Preservice teachers’ beliefs about high-stakes testing and their working environments


  • Sharon L. Nichols University of Texas-San Antonio
  • Shon Brewington University of Texas at San Antonio



preservice teachers, high-stakes testing, teacher beliefs


In this exploratory mixed methods survey study, we assess preservice teachers’ (n=379) experiences with and beliefs about their high-stakes testing experiences and analyze how they relate to their beliefs about the role and efficacy of high-stakes testing in education and their future profession. Using Likert, vignette, and open-ended response opportunities, we gauged preservice teachers’ beliefs about accountability and the role of high-stakes testing in three ways: (a) what are their personal experiences with high-stakes testing, (b) what are their their beliefs about accountability and high-stakes testing in general, and (c) what role does accountability (and testing pressures) play in their future workplace preferences? Results indicate that preservice teachers’ experiences with and beliefs about high-stakes testing accountability vary based on gender, ethnicity, and previous experiences with high-stakes tests. Importantly, although in aggregate our participants reported they generally disliked the high-stakes tests they personally had to take in high school, subgroup analyses reveal that for those who took them during the NCLB era, they also saw high-stakes tests as good thing for education overall. Preservice teachers who were younger and “grew up” under NCLB and the height of high-stakes testing believed high-stakes tests to be a waste of time for them personally, but a useful way to evaluate teachers as an educational policy. Vignette and qualitative analyses of workplace preferences and rationales underscore some of the assumptions our preservice teachers hold about high-stakes testing as a policy mechanism to help explain this finding. We conclude with implications for policy and future research.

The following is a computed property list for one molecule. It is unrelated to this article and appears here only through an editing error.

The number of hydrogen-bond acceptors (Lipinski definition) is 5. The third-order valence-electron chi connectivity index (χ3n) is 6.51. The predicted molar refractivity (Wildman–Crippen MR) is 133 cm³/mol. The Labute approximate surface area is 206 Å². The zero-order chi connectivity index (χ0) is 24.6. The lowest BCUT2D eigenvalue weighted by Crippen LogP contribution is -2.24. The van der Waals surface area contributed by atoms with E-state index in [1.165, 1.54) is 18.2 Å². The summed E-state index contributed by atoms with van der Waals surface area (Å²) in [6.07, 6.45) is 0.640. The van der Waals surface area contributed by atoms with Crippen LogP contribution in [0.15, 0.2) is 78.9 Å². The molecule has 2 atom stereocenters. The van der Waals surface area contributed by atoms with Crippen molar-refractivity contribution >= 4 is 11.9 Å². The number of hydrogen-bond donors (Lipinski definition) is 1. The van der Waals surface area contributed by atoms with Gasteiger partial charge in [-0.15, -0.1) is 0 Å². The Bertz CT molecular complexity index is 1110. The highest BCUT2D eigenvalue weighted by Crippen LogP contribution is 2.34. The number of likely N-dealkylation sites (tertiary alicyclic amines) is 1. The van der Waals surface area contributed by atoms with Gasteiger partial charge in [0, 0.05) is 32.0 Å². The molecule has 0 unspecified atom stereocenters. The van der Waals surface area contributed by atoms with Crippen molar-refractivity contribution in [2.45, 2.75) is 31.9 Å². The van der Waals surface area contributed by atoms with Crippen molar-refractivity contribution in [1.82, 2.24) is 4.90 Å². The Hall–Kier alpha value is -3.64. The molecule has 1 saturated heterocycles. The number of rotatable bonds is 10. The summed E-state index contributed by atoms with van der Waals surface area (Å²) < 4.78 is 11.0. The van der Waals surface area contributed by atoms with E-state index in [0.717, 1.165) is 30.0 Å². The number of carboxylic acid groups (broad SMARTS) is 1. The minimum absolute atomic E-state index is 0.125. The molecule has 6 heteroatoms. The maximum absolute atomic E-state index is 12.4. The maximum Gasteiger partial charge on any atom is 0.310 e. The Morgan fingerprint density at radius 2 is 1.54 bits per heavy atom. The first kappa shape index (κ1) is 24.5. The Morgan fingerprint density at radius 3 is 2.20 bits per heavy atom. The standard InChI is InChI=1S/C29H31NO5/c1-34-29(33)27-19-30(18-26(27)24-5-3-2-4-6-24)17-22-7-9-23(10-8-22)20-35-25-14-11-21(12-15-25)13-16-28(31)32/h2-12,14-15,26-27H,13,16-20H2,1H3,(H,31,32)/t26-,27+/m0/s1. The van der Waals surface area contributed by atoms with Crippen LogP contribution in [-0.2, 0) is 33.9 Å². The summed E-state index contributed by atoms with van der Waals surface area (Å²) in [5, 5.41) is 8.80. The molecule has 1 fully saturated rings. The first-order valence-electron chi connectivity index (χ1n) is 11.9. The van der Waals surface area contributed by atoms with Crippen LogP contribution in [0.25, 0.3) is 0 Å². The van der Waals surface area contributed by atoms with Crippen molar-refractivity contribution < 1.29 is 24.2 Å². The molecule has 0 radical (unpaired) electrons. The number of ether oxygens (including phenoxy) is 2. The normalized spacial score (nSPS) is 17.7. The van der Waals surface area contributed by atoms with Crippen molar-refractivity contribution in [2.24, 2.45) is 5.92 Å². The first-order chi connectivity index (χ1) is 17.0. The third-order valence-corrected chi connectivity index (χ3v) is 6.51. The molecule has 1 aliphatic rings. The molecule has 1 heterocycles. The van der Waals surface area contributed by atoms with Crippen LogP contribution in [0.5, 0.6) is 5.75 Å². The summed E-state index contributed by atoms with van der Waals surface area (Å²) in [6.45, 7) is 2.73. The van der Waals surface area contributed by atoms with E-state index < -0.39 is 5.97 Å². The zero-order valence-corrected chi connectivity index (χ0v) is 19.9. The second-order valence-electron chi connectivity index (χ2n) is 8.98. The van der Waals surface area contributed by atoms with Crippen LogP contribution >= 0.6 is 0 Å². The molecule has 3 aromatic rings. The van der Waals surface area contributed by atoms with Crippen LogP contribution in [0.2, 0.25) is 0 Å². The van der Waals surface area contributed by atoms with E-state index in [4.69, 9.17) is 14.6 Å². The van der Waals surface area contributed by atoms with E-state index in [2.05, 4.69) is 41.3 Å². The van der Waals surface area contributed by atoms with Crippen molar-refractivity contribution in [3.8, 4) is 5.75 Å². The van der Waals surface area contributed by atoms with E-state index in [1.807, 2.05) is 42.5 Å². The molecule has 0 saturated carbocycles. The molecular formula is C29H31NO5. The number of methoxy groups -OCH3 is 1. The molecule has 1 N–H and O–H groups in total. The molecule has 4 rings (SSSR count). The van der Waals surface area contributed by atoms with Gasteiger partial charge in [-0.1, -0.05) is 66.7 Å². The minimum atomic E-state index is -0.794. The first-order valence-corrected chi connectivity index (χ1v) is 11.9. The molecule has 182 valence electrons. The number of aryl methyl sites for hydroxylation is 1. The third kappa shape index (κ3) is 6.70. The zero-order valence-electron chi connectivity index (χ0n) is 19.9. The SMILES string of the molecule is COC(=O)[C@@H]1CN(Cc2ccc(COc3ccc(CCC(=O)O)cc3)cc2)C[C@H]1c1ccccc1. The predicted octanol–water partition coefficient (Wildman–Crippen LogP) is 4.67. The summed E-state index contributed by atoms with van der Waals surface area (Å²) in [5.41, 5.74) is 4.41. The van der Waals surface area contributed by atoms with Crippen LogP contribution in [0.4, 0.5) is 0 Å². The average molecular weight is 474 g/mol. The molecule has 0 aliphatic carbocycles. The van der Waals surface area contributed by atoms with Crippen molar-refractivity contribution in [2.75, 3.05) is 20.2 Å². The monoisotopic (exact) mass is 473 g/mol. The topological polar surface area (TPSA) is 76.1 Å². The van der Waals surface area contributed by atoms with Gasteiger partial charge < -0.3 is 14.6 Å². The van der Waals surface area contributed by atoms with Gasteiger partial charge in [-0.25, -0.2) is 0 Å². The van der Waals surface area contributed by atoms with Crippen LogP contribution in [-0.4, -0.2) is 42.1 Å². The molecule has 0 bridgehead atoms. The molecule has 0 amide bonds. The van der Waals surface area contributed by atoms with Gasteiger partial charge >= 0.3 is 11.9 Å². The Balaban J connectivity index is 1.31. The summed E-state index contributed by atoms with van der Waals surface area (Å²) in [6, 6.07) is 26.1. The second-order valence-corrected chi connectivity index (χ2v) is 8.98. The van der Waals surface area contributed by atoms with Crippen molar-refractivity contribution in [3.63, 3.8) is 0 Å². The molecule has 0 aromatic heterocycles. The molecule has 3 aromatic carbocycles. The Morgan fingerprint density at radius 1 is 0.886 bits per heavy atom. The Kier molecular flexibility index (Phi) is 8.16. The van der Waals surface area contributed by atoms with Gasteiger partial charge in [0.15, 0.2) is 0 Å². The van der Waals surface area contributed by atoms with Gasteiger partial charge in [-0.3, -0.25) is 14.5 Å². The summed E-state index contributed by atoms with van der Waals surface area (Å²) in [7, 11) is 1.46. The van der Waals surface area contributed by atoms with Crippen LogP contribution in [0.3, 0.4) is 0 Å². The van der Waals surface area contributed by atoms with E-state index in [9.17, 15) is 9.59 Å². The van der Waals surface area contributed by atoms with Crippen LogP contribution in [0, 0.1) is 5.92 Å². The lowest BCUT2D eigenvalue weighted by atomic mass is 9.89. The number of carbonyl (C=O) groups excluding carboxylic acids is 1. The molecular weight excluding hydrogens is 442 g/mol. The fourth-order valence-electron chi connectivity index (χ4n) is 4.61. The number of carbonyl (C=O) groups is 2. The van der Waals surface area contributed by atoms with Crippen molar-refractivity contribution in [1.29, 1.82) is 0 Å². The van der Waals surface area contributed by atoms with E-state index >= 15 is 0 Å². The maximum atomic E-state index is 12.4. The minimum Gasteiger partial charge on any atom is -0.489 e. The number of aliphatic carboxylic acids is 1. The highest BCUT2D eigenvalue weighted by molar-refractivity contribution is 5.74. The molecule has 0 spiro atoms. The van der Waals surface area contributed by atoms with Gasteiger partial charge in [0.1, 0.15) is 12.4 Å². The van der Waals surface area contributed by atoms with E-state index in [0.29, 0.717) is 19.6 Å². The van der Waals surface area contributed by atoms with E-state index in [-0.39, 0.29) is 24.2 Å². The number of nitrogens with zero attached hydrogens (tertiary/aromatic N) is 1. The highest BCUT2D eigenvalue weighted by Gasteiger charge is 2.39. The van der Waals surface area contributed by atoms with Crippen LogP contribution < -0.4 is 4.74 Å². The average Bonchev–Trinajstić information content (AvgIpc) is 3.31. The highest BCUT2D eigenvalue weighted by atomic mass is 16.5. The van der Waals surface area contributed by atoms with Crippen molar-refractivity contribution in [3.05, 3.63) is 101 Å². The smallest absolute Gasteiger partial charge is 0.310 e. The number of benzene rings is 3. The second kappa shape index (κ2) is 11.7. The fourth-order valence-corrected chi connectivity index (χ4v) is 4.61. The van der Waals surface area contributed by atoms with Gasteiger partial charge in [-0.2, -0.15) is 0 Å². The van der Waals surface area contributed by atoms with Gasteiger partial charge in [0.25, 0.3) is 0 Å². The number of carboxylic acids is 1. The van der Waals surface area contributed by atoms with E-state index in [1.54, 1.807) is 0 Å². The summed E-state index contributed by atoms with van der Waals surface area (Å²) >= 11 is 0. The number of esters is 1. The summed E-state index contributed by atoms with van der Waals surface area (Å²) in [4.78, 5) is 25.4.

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Author Biographies

Sharon L. Nichols, University of Texas-San Antonio

Sharon L. Nichols is Professor of Educational Psychology at UTSA. She teaches graduate and undergraduate classes in learning theory, motivation, and development. Dr. Nichols has authored over three dozen books, journal articles and book chapters related to youth development and motivation and educational policy. She is the editor of Educational Policies and Youth in the 21st Century: Problems, Potential, and Progress (Information Age, 2016), and coauthor of Collateral Damage: How High-stakes Testing Corrupts America’s Schools (with D. C. Berliner, Harvard Education Press, 2007). Her current work focuses on the impact of test-based accountability on teachers, their instructional practices and adolescent motivation and development.

Shon Brewington, University of Texas at San Antonio

Shon Brewington is a graduate student who is currently pursuing a master’s degree in educational psychology and data analytics at the University of Texas at San Antonio. Before these programs, he received a bachelor’s degree in psychology from the University of Texas at San Antonio and served in the United States Air Force for six years. His research interest is in student motivation, educational policy, STEM education, program evaluation, and quantitative research methods.




How to Cite

Nichols, S. L., & Brewington, S. (2020). Preservice teachers’ beliefs about high-stakes testing and their working environments. Education Policy Analysis Archives, 28, 30.